The Middle to Late Pleistocene herpetofaunal assemblages from the Jarama and Manzanares valleys (Madrid, central Spain): an ecological synthesis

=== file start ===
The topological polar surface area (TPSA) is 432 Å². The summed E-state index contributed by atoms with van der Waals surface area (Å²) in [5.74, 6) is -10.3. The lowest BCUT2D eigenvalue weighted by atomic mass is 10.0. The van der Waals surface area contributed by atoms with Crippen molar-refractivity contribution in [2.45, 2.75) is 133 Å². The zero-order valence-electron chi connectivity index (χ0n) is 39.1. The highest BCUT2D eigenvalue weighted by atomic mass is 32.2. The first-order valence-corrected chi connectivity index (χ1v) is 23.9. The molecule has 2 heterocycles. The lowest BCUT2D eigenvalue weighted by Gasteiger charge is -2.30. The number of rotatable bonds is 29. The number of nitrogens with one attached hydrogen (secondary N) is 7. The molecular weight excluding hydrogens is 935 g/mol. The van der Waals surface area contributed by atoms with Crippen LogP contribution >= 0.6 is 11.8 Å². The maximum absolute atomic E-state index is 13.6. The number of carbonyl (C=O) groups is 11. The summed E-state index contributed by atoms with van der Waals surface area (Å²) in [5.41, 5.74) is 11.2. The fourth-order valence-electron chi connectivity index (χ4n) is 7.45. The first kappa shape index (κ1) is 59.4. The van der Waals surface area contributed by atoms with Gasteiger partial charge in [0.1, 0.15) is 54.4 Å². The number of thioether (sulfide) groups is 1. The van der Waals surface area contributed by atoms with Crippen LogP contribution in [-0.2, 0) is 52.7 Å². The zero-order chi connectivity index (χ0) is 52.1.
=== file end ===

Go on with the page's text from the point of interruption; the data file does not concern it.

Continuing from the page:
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The successive fossil amphibian and reptile assemblages from the Middle to Late Pleistocene sites from the Manzanares and Jarama River Valleys (Madrid, central Spain) permitted the reconstruction of part of the climate instability with high-amplitude and rapid shifts of the last 450 ka and their associated landscapes: Áridos-1 (MIS11b), Valdocarros II (MIS8a/7e), Estanque de Tormentas de Butarque ETB-H02 (MIS7d or MIS6), PRERESA (MIS7/6 or MIS5a) and HAT (MIS5a). This work aims to present a regional synthesis of the palaeoclimatic and palaeoenvironmental data obtained from the herpetofaunal assemblages for these two valleys and their influence on the biodiversity during the Pleistocene. As a whole, these archaeo-paleontological localities document a total of 20 taxa (8 anurans and 12 reptiles) thus representing 76.9% of the modern authochtonous herpetofauna of the southeast of the Region of Madrid. Taking as a reference the modern situation in the area, the successive herpetofaunal assemblages permits a hypothetical landscape reconstruction where three different periods are represented with a glacial landscape (ETB-H02), a landscape of transition from cool to temperate climatic conditions (Valdocarros II), and an interglacial landscape (Áridos-1, HAT, PRERESA, and today). Environment is particularly open during dry periods, independently of if it is cold or warm. The main difference between an interglacial and a glacial period is the opposite representation of woodlands vs. moist environments: the last ones being more represented during cold periods than during warm periods. Finally, as documented by the succession from Valdocarros II, periods of transition between cold and warm climate are more forested but at the expense of humid meadows progressively. According to the relation between richness, biodiversity and climatic and environmental factors, a clear correlation appears between reptile richness and woodlands. In a similar way, mean annual precipitation (MAP) is revealed to be the most influent factor on reptile local diversity certainly because of its implications on vegetal cover extension and ecosystem productivity and resources. For amphibians the MAP does not influence dominancy but species richness: anuran richness being higher for lower MAP. Such an unusual pattern is certainly due to the fact that there are no strict forest-dweller anurans within the archaeological assemblages and that most of the anurans present in the sites are well adapted to arid conditions.
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